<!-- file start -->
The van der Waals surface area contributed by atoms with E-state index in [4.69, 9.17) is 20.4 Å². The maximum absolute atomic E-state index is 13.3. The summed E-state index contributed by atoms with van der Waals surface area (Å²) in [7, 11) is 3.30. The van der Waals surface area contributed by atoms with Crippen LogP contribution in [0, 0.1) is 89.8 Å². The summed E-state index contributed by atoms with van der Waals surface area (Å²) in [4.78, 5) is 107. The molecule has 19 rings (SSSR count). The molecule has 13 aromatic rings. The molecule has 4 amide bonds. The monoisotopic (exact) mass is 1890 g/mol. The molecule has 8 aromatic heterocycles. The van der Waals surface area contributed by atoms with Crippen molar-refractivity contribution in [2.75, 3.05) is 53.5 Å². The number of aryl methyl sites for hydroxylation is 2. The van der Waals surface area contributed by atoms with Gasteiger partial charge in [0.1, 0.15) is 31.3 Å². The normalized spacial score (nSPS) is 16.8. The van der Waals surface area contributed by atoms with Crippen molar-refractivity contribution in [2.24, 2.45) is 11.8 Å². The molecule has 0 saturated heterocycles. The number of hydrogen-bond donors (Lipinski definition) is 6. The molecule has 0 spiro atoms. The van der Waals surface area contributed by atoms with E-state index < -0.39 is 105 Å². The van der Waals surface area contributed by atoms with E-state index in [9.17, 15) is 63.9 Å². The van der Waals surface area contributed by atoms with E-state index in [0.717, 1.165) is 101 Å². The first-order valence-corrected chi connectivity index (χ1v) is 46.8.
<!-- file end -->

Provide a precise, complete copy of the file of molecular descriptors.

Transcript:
The van der Waals surface area contributed by atoms with E-state index in [4.69, 9.17) is 20.4 Å². The maximum absolute atomic E-state index is 13.3. The summed E-state index contributed by atoms with van der Waals surface area (Å²) in [7, 11) is 3.30. The van der Waals surface area contributed by atoms with Crippen LogP contribution in [0, 0.1) is 89.8 Å². The summed E-state index contributed by atoms with van der Waals surface area (Å²) in [4.78, 5) is 107. The molecule has 19 rings (SSSR count). The molecule has 13 aromatic rings. The molecule has 4 amide bonds. The monoisotopic (exact) mass is 1890 g/mol. The molecule has 8 aromatic heterocycles. The van der Waals surface area contributed by atoms with Crippen molar-refractivity contribution in [2.75, 3.05) is 53.5 Å². The number of aryl methyl sites for hydroxylation is 2. The van der Waals surface area contributed by atoms with Gasteiger partial charge in [0.1, 0.15) is 31.3 Å². The normalized spacial score (nSPS) is 16.8. The van der Waals surface area contributed by atoms with Crippen molar-refractivity contribution in [2.24, 2.45) is 11.8 Å². The molecule has 0 saturated heterocycles. The number of hydrogen-bond donors (Lipinski definition) is 6. The molecule has 0 spiro atoms. The van der Waals surface area contributed by atoms with E-state index < -0.39 is 105 Å². The van der Waals surface area contributed by atoms with E-state index in [9.17, 15) is 63.9 Å². The van der Waals surface area contributed by atoms with E-state index in [0.717, 1.165) is 101 Å². The first-order valence-corrected chi connectivity index (χ1v) is 46.8.